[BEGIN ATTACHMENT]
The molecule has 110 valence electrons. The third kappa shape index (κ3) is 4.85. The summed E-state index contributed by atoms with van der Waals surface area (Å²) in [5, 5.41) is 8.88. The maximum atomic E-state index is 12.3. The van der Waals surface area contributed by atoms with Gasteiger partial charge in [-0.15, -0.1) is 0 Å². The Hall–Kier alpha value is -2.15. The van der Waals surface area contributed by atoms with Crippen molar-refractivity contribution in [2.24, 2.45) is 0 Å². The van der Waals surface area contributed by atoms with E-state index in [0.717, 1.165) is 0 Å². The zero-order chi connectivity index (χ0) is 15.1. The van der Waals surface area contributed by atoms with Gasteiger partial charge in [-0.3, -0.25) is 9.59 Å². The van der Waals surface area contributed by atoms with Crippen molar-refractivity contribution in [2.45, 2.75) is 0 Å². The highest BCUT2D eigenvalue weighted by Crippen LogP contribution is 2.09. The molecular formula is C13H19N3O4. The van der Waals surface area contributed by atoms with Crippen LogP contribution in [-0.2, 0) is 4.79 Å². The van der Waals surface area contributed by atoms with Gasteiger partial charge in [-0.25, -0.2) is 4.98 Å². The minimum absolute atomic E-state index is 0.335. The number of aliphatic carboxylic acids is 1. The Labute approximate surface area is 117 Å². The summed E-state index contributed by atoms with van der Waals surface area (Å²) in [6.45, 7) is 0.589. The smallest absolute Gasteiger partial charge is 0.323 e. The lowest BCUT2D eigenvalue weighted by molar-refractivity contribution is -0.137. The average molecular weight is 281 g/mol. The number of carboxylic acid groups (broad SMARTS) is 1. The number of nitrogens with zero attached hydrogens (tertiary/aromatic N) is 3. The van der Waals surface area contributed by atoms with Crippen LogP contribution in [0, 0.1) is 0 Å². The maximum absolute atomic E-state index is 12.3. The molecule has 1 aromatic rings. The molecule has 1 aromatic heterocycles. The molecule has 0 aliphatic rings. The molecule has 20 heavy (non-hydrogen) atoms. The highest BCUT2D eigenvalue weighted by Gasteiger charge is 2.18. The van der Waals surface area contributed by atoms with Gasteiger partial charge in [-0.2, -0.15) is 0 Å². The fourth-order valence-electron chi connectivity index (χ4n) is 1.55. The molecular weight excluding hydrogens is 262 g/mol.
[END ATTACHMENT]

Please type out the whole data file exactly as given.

The molecule has 110 valence electrons. The third kappa shape index (κ3) is 4.85. The summed E-state index contributed by atoms with van der Waals surface area (Å²) in [5, 5.41) is 8.88. The maximum atomic E-state index is 12.3. The van der Waals surface area contributed by atoms with Gasteiger partial charge in [-0.15, -0.1) is 0 Å². The Hall–Kier alpha value is -2.15. The van der Waals surface area contributed by atoms with Crippen molar-refractivity contribution in [2.24, 2.45) is 0 Å². The van der Waals surface area contributed by atoms with E-state index in [0.717, 1.165) is 0 Å². The zero-order chi connectivity index (χ0) is 15.1. The van der Waals surface area contributed by atoms with Gasteiger partial charge in [-0.3, -0.25) is 9.59 Å². The van der Waals surface area contributed by atoms with Crippen molar-refractivity contribution in [2.45, 2.75) is 0 Å². The highest BCUT2D eigenvalue weighted by Crippen LogP contribution is 2.09. The molecular formula is C13H19N3O4. The van der Waals surface area contributed by atoms with Crippen LogP contribution in [-0.2, 0) is 4.79 Å². The van der Waals surface area contributed by atoms with Gasteiger partial charge in [-0.25, -0.2) is 4.98 Å². The minimum absolute atomic E-state index is 0.335. The number of aliphatic carboxylic acids is 1. The Labute approximate surface area is 117 Å². The summed E-state index contributed by atoms with van der Waals surface area (Å²) in [6.45, 7) is 0.589. The smallest absolute Gasteiger partial charge is 0.323 e. The lowest BCUT2D eigenvalue weighted by molar-refractivity contribution is -0.137. The average molecular weight is 281 g/mol. The number of carboxylic acid groups (broad SMARTS) is 1. The number of nitrogens with zero attached hydrogens (tertiary/aromatic N) is 3. The van der Waals surface area contributed by atoms with Crippen LogP contribution in [0, 0.1) is 0 Å². The maximum absolute atomic E-state index is 12.3. The molecule has 1 aromatic rings. The molecule has 1 aromatic heterocycles. The molecule has 0 aliphatic rings. The molecule has 20 heavy (non-hydrogen) atoms. The highest BCUT2D eigenvalue weighted by Gasteiger charge is 2.18. The van der Waals surface area contributed by atoms with Gasteiger partial charge in [-0.2, -0.15) is 0 Å². The fourth-order valence-electron chi connectivity index (χ4n) is 1.55. The molecular weight excluding hydrogens is 262 g/mol.